Now, if we look at the same transaction, without the margin trading facility, we will realise that though it trims the profits, it effectively reduces the risk when the share price slides. If Mr Sharma had not used the margin trading facility, he would not have liquidated his holdings when the market corrected.

Nevertheless, unlike the previous transaction, he would have been able to buy only 500 shares. Thus, given that margin trading can lead to inflated profits and losses, it should be opted only by traders with a high-risk appetite. Nonetheless, it has taken off well in the Indian bourses, despite the inherent risk.

Snowballing effect

Mr Sharma's case also illustrates why margin calls can magnify the decline in stock prices in a falling market. A sharp fall in stock prices usually triggers margin calls. Yet, the margin call by itself can force an investor to liquidate his position, setting off yet another bout of selling in the stock. This is how selling pressure can snowball in a declining market on account of margin calls.

Most brokers/banks offer this facility to improve their business and service existing clients. The service is offered at an interest rate in the 11-16 per cent per annum range (rates may vary). However, it may be interesting to note that a broker may liquidate the securities of the client if the latter fails to meet the margin call requirements or to deposit the cheque for the required amount the next day (a day after the margin call is made). The broker can also liquidate the positions if the cheque deposited by the client gets dishonoured.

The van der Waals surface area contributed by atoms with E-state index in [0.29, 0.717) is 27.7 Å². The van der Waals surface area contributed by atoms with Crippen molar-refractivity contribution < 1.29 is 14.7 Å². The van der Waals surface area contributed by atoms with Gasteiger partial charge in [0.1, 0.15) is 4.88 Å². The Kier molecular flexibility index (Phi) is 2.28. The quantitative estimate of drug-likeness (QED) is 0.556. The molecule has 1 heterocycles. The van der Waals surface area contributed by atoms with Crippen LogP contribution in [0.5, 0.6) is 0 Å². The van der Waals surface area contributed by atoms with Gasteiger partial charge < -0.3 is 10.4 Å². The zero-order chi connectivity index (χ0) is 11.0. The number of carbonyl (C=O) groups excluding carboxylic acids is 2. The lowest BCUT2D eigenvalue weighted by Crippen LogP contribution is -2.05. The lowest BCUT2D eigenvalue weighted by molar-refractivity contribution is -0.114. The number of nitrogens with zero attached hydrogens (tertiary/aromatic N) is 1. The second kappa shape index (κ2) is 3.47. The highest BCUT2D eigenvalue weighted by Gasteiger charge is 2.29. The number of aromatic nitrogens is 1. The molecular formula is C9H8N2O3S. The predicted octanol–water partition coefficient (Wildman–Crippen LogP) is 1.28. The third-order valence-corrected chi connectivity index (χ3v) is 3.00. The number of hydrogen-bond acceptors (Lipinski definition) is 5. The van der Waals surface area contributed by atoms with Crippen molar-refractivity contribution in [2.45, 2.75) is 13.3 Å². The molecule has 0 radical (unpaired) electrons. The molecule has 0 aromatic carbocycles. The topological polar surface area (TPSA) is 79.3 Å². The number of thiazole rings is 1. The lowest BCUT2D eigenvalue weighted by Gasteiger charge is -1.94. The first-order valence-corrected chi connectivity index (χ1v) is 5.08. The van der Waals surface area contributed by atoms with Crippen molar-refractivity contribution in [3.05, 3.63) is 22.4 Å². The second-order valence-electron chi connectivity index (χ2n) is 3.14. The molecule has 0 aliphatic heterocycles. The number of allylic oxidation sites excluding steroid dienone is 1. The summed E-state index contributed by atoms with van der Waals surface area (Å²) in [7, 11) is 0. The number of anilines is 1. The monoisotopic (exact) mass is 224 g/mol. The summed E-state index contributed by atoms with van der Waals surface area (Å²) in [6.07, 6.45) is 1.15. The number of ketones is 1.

However, if the client's deposit in the margin account (after adjustment for mark to market losses) falls to 30 per cent or less of the latest market value of the securities, in the time period between the margin call and the receipt of the payment from the client, the broker can liquidate the positions to recover the sum in consideration.

Margin trading is an effective leveraging technique provided the markets are in your favour. However, being a high-risk service, it suitable only for traders who transact in either large volumes or amounts.

It is to be noted that margin-trading facility is available only for select stocks. Therefore, before you opt for it, make sure you are aware of the stocks that are covered under the facility. For investors who saw the devastating impact of margin trading during the May crash might agree with Kin Hubbard, an American humorist, who said that the safest way to double your money is to fold it over once and put it in your pocket.

Please send suggestions and queries to younginvestor@thehindu.co.in, or The Research Bureau, The Hindu Business Line, 859-860, Anna Salai, Chennai-600002.

(This article was published in the Business Line print edition dated February 18, 2007)